Price negotiation and pricing of anticancer drugs in China: An observational study

PLoS Med. 2024 Jan 2;21(1):e1004332. doi: 10.1371/journal.pmed.1004332. eCollection 2024 Jan.


Background: While China has implemented reimbursement-linked drug price negotiation annually since 2017, emphasizing value-based pricing to achieve a value-based strategic purchase of medical insurance, whether drug prices became better aligned with clinical value after price negotiation has not been sufficiently established. This study aimed to assess the changes in prices and their relationship with the clinical value of anticancer drugs after the implementation of price negotiations in China.

Methods and findings: In this observational study, anticancer drug indications that were negotiated successfully between 2017 and 2022 were identified through National Reimbursement Drug Lists (NRDL) of China. We excluded extensions of indications for drugs already listed in the NRDL, indications for pediatric use, and indications lacking corresponding clinical trials. We identified pivotal clinical trials for included indications by consulting review reports or drug labels issued by the Center for Drug Evaluation, National Medical Products Administration. We calculated treatment costs as outcome measures based on publicly available prices and collected data on clinical value including safety, survival, quality of life, and overall response rate (ORR) from publications of pivotal clinical trials. The associations between drug costs and clinical value, both before and after negotiation, were analyzed using regression analyses. We also examined whether price negotiation has led to a reduction in the variation of treatment costs for a given value. We included 103 anticancer drug indications, primarily for the treatment of blood cancer, lung cancer, and breast cancer, with 76 supported by randomized controlled trials and 27 supported by single-arm clinical trials. The median treatment costs over the entire sample have been reduced from US$34,460.72 (interquartile range (IQR): 19,990.49 to 55,441.66) to US$13,688.79 (IQR: 7,746.97 to 21,750.97) after price negotiation (P < 0.001). Before price negotiation, each additional month of survival gained was associated with an increase in treatment costs of 3.4% (95% confidence interval (CI) [2.1, 4.8], P < 0.001) for indications supported by randomized controlled trials, and a 10% increase in ORR was associated with a 6.0% (95% CI [1.6, 10.3], P = 0.009) increase in treatment costs for indications supported by single-arm clinical trials. After price negotiation, the associations between costs and clinical value may not have changed significantly, but the variation of drug costs for a given value was reduced. Study limitations include the lack of transparency in official data, missing data on clinical value, and a limited sample size.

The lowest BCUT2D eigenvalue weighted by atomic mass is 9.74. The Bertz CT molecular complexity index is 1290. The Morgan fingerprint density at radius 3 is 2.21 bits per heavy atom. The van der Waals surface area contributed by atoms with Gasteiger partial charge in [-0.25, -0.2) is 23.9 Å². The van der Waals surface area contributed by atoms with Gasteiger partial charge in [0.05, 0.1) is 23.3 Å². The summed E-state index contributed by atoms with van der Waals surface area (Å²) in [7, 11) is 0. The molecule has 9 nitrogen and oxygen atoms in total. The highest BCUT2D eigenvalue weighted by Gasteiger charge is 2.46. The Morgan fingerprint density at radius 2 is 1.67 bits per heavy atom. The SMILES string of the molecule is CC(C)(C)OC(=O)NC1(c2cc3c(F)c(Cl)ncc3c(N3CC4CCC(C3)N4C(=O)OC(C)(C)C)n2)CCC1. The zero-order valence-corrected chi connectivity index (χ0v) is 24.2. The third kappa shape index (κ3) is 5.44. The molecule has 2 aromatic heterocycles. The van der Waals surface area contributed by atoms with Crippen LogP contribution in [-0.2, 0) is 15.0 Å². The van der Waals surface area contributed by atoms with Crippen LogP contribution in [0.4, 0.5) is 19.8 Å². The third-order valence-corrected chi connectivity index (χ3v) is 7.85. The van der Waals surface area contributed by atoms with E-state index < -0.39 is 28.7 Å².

Conclusions: In this study, we found that the implementation of price negotiation in China has led to drug pricing better aligned with clinical value for anticancer drugs even after substantial price reductions. The achievements made in China could shed light on the price regulation in other countries, particularly those with limited resources and increasing drug expenditures.

Publication types

  • Observational Study

MeSH terms

  • Antineoplastic Agents* / therapeutic use
  • Breast Neoplasms*
  • Child
  • Costs and Cost Analysis
  • Drug Costs
  • Female
  • Humans
  • Negotiating
  • Pharmaceutical Preparations
  • Quality of Life


  • Antineoplastic Agents
  • Pharmaceutical Preparations

Grants and funding

This work was supported by the National Natural Science Foundation of China (72374149 and 72074163 to JP), Sichuan Science and Technology Program (2022YFS0052 and 2021YFQ0060 to JP), and China Center for South Asian Studies, Sichuan University (to JP). The funders had no role in study design, data collection and analysis, decision to publish, or preparation of the manuscript.